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Ideally, this tension is resolved by driving us towards accomplishment. In many cases, though, the brain simply responds to the loss, causing us to feel fear, anxiety, even anguish, depending on the value of the as-yet-unattained goal.

Love, Loss, Dopamine, and Our Dreams

The brains functions are carried out by a stew of chemicals called neurotransmitters. You’ve probably heard of serotonin, which plays a key role in our emotional life – most of the effective anti-depressant medications on the market are serotonin reuptake inhibitors, meaning they regulate serotonin levels in the brain leading to more stable moods.

Somewhat less well-known is another neurotransmitter, dopamine. Among other things, dopamine acts as a motivator, creating a sensation of pleasure when the brain is stimulated by achievement. Dopamine is also involved in maintaining attention – some forms of ADHD are linked to irregular responses to dopamine.[1]

So dopamine plays a key role in keeping us focused on our goals and motivating us to attain them, rewarding our attention and achievement by elevating our mood. That is, we feel good when we work towards our goals.

Dopamine is related to wanting – to desire. The attainment of the object of our desire releases dopamine into our brains and we feel good. Conversely, the frustration of our desires starves us of dopamine, causing anxiety and fear.

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One of the greatest desires is romantic love – the long-lasting, “till death do us part” kind. It’s no surprise, then, that romantic love is sustained, at least in part, through the constant flow of dopamine released in the presence – real or imagined – of our true love. Loss of romantic love cuts off that supply of dopamine, which is why it feels like you’re dying – your brain responds by triggering all sorts of anxiety-related responses.

Herein lies obsession, as we go to ever-increasing lengths in search of that dopamine reward. Stalking specialists warn against any kind of contact with a stalker, positive or negative, because any response at all triggers that reward mechanism. If you let the phone ring 50 times and finally pick up on the 51st ring to tell your stalker off, your stalker gets his or her reward, and learns that all s/he has to do is wait for the phone to ring 51 times.

Romantic love isn’t the only kind of desire that can create this kind of dopamine addiction, though – as Captain Ahab (from Moby Dick) knew well, any suitably important goal can become an obsession once the mind has established ownership.

The Neurology of Ownership

Ownership turns out to be about a lot more than just legal rights. When we own something, we invest a part of ourselves into it – it becomes an extension of ourselves.

In a famous experiment at Cornell University, researchers gave students school logo coffee mugs, and then offered to trade them chocolate bars for the mugs. Very few were willing to make the trade, no matter how much they professed to like chocolate. Big deal, right? Maybe they just really liked those mugs![2]

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But when they reversed the experiment, handing out chocolate and then offering to trade mugs for the candy, they found that now, few students were all that interested in the mugs. Apparently the key thing about the mugs or the chocolate wasn’t whether students valued whatever they had in their possession, but simply that they had it in their possession.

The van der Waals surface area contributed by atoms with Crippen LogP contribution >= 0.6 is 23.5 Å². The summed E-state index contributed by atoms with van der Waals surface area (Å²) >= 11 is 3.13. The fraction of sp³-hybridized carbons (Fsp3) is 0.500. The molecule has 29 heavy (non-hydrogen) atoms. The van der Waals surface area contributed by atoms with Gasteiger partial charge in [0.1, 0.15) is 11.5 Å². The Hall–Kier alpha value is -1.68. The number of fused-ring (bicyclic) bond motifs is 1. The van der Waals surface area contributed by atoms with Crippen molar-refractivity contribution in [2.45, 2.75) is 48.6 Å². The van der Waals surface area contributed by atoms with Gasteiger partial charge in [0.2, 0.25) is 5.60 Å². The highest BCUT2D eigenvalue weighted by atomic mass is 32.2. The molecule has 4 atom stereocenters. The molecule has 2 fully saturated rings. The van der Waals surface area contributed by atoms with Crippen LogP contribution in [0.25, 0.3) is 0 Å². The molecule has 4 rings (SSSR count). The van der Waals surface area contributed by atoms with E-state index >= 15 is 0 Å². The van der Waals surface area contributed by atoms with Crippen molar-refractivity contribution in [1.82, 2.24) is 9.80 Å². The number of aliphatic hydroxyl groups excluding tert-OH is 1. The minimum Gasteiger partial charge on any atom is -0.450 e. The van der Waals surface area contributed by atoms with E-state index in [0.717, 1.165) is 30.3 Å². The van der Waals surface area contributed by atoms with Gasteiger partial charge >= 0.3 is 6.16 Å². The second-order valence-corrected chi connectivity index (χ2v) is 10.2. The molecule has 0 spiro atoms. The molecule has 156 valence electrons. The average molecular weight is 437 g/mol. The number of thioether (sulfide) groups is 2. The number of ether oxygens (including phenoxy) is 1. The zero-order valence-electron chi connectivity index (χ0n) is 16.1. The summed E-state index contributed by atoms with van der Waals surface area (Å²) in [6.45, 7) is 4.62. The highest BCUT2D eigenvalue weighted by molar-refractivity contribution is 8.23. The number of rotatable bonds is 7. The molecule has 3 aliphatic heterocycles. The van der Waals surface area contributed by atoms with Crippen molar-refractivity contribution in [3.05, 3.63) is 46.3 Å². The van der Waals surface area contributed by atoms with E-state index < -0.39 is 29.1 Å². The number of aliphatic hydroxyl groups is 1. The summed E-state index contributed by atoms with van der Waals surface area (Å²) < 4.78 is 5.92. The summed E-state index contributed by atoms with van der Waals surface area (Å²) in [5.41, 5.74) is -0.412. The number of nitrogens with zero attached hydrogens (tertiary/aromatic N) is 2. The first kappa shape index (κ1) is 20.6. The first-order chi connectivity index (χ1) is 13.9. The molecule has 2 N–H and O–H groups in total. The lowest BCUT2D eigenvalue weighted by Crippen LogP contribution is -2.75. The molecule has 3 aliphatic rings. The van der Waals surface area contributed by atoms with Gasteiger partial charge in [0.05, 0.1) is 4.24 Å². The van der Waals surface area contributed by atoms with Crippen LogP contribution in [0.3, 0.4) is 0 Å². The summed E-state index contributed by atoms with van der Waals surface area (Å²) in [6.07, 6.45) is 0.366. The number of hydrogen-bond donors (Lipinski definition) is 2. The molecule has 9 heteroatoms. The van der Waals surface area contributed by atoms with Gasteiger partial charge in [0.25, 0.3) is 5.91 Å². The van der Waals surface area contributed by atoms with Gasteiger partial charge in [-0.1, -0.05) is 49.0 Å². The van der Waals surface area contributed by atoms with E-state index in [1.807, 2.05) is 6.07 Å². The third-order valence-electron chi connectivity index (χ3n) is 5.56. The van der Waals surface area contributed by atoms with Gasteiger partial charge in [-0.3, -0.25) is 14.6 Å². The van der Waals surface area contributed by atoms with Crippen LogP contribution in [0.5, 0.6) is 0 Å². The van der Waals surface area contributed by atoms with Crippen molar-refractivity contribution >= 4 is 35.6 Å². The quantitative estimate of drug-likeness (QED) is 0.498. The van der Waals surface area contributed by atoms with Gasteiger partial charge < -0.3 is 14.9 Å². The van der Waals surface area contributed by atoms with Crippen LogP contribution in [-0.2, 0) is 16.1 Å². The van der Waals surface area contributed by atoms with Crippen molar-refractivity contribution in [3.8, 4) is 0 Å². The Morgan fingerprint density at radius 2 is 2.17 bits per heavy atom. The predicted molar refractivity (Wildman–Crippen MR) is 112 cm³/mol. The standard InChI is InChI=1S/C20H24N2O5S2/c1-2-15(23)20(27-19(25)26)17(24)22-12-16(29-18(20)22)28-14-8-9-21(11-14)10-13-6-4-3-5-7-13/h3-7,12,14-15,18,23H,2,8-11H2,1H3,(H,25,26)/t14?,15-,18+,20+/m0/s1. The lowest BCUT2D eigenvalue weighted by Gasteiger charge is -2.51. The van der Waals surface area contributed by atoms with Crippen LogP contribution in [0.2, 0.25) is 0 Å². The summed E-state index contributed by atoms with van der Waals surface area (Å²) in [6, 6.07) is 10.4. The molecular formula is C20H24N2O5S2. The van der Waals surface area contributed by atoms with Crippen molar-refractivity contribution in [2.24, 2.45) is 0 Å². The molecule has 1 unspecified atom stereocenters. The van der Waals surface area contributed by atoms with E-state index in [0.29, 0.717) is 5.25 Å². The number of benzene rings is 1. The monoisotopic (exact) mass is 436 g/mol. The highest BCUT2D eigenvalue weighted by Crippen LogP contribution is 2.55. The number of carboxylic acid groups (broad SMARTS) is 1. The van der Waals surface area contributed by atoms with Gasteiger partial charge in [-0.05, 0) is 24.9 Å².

This phenomenon is called the “endowment effect”. In a nutshell, the endowment effect occurs when we take ownership of an object (or idea, or person); in becoming “ours” it becomes integrated with our sense of identity, making us reluctant to part with it (losing it is seen as a loss, which triggers that dopamine shut-off I discussed above).

Interestingly, researchers have found that the endowment effect doesn’t require actual ownership or even possession to come into play. In fact, it’s enough to have a reasonable expectation of future possession for us to start thinking of something as a part of us – as jilted lovers, gambling losers, and 7-year olds denied a toy at the store have all experienced.

The Upshot for Goal-Setters

So what does all this mean for would-be achievers?

On one hand, it’s a warning against setting unreasonable goals. The bigger the potential for positive growth a goal has, the more anxiety and stress your brain is going to create around it’s non-achievement.

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It also suggests that the common wisdom to limit your goals to a small number of reasonable, attainable objectives is good advice. The more goals you have, the more ends your brain thinks it “owns” and therefore the more grief and fear the absence of those ends is going to cause you.

On a more positive note, the fact that the brain rewards our attentiveness by releasing dopamine means that our brain is working with us to direct us to achievement. Paying attention to your goals feels good, encouraging us to spend more time doing it. This may be why outcome visualization — a favorite technique of self-help gurus involving imagining yourself having completed your objectives — has such a poor track record in clinical studies. It effectively tricks our brain into rewarding us for achieving our goals even though we haven’t done it yet!

But ultimately, our brain wants us to achieve our goals, so that it’s a sense of who we are that can be fulfilled. And that’s pretty good news!

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Featured photo credit: Alexa Williams via unsplash.com

Reference